Stroboscopic eyewear found to improve visual short-term memory for up to 24 hours
A study at North Carolina's Duke University has revealed that Stroboscopic training, the performance of physical activity while using eyewear that simulates a strobe-like experience, improves visual short-term memory for up to 24 hours.
Participants in the study were taken from the 2010-2011 Duke University men's and women's varsity soccer teams, Duke's 2010-2011 men's basketball team and members of the general Duke community. They were required to engage in physical activities such as playing catch while wearing either the specialized stroboscopic eyewear, designed specifically to limit vision to brief snapshots, or standard clear eyewear that provided uninterrupted vision.
The participants then completed a computer-based test designed to measure the effectiveness of their short-term memory retention. They were first shown a series of eight random letters of the alphabet which appeared briefly on a computer screen. The participants were then asked to recall certain letters, with delay periods ranging from immediate to 2.5 seconds following the initial display. As the test did not indicate which letters the candidates would be asked to identify, participants were required to retain all of the items in their memory.
Greg Appelbaum, assistant professor of psychiatry at Duke University and first author of the study, explains the underlying concept of short-term memory, and how the eyewear affects it, stating that “Humans have a memory buffer in their brain that keeps information alive for a certain short-lived period ... Wearing the strobe eyewear during the physical training seemed to boost the ability to retain information in this buffer.” Essentially, the impaired vision provided by the stroboscopic glasses forces the user to adjust their visual processing in order to perform normally. When the eyewear is removed, the benefits continue for some 24 hours.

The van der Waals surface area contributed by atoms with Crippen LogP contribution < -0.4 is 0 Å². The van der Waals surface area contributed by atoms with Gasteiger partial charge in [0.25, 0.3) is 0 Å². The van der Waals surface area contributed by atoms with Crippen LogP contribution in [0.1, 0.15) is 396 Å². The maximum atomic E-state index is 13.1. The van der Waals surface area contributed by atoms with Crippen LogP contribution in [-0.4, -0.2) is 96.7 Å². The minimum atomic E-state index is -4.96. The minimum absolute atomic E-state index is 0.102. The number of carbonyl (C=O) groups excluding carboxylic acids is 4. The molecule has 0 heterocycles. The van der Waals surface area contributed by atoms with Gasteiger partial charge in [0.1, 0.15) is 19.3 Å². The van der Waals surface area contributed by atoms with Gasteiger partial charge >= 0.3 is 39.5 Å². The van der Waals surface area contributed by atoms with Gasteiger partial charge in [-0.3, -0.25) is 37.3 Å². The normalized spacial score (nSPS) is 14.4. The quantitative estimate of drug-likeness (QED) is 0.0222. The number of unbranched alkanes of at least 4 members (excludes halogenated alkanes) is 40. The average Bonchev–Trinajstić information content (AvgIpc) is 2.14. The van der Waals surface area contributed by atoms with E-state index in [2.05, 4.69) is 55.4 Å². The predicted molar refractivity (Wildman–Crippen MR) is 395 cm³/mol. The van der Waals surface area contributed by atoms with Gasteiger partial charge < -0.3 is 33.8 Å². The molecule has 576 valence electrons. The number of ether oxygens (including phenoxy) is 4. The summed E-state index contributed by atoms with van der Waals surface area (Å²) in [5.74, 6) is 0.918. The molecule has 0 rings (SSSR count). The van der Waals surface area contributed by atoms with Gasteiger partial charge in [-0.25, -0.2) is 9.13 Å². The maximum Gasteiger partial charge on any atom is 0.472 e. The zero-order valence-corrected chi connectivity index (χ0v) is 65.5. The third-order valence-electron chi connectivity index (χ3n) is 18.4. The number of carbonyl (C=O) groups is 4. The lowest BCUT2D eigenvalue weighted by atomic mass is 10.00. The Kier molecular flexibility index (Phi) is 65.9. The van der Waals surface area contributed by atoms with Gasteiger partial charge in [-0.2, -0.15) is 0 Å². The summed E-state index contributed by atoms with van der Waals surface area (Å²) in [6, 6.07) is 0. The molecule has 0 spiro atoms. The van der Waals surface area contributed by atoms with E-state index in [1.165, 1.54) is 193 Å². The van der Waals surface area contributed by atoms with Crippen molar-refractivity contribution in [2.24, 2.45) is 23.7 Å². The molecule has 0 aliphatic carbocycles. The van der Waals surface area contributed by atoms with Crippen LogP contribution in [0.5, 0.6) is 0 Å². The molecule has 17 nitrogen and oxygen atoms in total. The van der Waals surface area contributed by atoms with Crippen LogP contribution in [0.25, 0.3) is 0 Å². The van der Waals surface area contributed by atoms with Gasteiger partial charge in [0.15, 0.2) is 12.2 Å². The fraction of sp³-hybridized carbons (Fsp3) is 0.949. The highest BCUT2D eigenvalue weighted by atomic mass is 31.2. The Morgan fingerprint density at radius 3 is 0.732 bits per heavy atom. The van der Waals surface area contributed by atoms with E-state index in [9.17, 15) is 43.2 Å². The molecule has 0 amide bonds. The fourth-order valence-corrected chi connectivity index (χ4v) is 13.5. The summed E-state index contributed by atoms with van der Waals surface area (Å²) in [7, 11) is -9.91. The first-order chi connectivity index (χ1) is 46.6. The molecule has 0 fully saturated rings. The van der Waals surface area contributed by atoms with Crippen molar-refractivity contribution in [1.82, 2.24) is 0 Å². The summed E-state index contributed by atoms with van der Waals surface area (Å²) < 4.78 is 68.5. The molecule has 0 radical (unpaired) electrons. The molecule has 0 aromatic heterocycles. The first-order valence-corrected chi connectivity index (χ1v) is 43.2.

A previous experiment had revealed that stroboscopic training improves visual perception, giving participants an edge when detecting subtle motion cues and providing a boost when processing briefly presented visual information. However, it was not until this more recent study that the duration of the effects was ascertained.
Perhaps the most effective indicator of the success of the program is the positive response of the participants. The project's senior researcher, Stephen Mitroff reported that the test subjects had little trouble with the strobe-like training technique, and several participants were keen to take part in future studies. The eyewear was designed by Nike SPARQ Sensory Performance and is being marketed as the Nike SPARQ Vapor Strobe. The final product features an adjustable strobe speed.